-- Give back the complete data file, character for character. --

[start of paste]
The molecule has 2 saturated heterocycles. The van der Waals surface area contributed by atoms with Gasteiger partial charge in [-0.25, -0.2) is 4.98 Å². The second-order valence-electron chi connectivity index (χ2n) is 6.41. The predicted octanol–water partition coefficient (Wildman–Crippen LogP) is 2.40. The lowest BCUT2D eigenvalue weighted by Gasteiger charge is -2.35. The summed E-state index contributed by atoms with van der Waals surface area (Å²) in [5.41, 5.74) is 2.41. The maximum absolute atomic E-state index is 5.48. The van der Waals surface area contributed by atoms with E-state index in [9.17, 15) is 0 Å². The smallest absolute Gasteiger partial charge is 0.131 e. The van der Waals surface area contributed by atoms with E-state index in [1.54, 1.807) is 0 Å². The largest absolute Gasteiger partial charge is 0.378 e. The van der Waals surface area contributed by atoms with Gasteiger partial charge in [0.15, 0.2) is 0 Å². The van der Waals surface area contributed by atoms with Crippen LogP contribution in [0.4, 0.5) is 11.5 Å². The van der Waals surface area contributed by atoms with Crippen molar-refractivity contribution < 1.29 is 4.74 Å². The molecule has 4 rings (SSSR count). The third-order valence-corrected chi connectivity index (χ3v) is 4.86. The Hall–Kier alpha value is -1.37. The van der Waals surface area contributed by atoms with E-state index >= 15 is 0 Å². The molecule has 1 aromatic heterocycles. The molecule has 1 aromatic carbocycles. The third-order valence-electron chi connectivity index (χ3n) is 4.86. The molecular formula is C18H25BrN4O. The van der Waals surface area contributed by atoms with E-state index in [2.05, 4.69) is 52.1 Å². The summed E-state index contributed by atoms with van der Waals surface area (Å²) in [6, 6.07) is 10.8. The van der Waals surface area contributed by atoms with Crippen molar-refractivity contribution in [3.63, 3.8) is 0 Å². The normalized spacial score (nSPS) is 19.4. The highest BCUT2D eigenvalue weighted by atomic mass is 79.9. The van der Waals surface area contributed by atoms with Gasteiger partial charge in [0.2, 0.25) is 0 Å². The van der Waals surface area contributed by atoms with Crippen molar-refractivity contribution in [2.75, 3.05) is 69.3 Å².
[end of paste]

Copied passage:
The molecule has 2 saturated heterocycles. The van der Waals surface area contributed by atoms with Gasteiger partial charge in [-0.25, -0.2) is 4.98 Å². The second-order valence-electron chi connectivity index (χ2n) is 6.41. The predicted octanol–water partition coefficient (Wildman–Crippen LogP) is 2.40. The lowest BCUT2D eigenvalue weighted by Gasteiger charge is -2.35. The summed E-state index contributed by atoms with van der Waals surface area (Å²) in [5.41, 5.74) is 2.41. The maximum absolute atomic E-state index is 5.48. The van der Waals surface area contributed by atoms with E-state index in [9.17, 15) is 0 Å². The smallest absolute Gasteiger partial charge is 0.131 e. The van der Waals surface area contributed by atoms with E-state index in [1.54, 1.807) is 0 Å². The largest absolute Gasteiger partial charge is 0.378 e. The van der Waals surface area contributed by atoms with Gasteiger partial charge in [0.15, 0.2) is 0 Å². The van der Waals surface area contributed by atoms with Crippen LogP contribution in [0.4, 0.5) is 11.5 Å². The van der Waals surface area contributed by atoms with Crippen molar-refractivity contribution < 1.29 is 4.74 Å². The molecule has 4 rings (SSSR count). The third-order valence-corrected chi connectivity index (χ3v) is 4.86. The Hall–Kier alpha value is -1.37. The van der Waals surface area contributed by atoms with E-state index >= 15 is 0 Å². The molecule has 1 aromatic heterocycles. The molecule has 1 aromatic carbocycles. The third-order valence-electron chi connectivity index (χ3n) is 4.86. The molecular formula is C18H25BrN4O. The van der Waals surface area contributed by atoms with E-state index in [2.05, 4.69) is 52.1 Å². The summed E-state index contributed by atoms with van der Waals surface area (Å²) in [6, 6.07) is 10.8. The van der Waals surface area contributed by atoms with Crippen molar-refractivity contribution in [3.63, 3.8) is 0 Å². The normalized spacial score (nSPS) is 19.4. The highest BCUT2D eigenvalue weighted by atomic mass is 79.9. The van der Waals surface area contributed by atoms with Gasteiger partial charge in [0.2, 0.25) is 0 Å². The van der Waals surface area contributed by atoms with Crippen molar-refractivity contribution in [2.75, 3.05) is 69.3 Å².